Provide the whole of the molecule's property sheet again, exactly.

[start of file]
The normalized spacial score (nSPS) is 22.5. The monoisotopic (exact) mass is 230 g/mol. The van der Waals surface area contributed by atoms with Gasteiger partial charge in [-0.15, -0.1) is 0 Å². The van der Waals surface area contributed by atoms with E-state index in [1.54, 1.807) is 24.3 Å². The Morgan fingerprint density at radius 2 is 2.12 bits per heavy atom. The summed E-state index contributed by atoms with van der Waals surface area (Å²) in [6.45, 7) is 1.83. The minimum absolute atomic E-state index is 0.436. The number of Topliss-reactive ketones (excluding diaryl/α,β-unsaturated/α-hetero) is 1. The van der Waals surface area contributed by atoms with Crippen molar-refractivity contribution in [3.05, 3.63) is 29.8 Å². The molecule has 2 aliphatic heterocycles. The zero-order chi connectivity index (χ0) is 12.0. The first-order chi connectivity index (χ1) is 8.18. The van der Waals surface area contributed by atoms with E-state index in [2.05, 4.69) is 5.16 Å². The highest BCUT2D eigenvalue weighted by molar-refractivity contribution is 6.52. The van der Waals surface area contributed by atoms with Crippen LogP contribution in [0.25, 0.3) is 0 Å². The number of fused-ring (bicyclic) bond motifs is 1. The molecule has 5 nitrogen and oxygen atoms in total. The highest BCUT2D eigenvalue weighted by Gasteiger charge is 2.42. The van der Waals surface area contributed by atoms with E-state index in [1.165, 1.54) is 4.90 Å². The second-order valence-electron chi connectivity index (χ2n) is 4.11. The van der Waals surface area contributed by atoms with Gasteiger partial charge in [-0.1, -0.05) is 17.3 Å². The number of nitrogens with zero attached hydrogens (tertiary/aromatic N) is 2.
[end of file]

The normalized spacial score (nSPS) is 22.5. The monoisotopic (exact) mass is 230 g/mol. The van der Waals surface area contributed by atoms with Gasteiger partial charge in [-0.15, -0.1) is 0 Å². The van der Waals surface area contributed by atoms with E-state index in [1.54, 1.807) is 24.3 Å². The Morgan fingerprint density at radius 2 is 2.12 bits per heavy atom. The summed E-state index contributed by atoms with van der Waals surface area (Å²) in [6.45, 7) is 1.83. The minimum absolute atomic E-state index is 0.436. The number of Topliss-reactive ketones (excluding diaryl/α,β-unsaturated/α-hetero) is 1. The van der Waals surface area contributed by atoms with Crippen molar-refractivity contribution in [3.05, 3.63) is 29.8 Å². The molecule has 2 aliphatic heterocycles. The zero-order chi connectivity index (χ0) is 12.0. The first-order chi connectivity index (χ1) is 8.18. The van der Waals surface area contributed by atoms with E-state index in [2.05, 4.69) is 5.16 Å². The highest BCUT2D eigenvalue weighted by molar-refractivity contribution is 6.52. The van der Waals surface area contributed by atoms with Crippen LogP contribution in [0.25, 0.3) is 0 Å². The number of fused-ring (bicyclic) bond motifs is 1. The molecule has 5 nitrogen and oxygen atoms in total. The highest BCUT2D eigenvalue weighted by Gasteiger charge is 2.42. The van der Waals surface area contributed by atoms with E-state index in [1.165, 1.54) is 4.90 Å². The second-order valence-electron chi connectivity index (χ2n) is 4.11. The van der Waals surface area contributed by atoms with Gasteiger partial charge in [-0.1, -0.05) is 17.3 Å². The number of nitrogens with zero attached hydrogens (tertiary/aromatic N) is 2.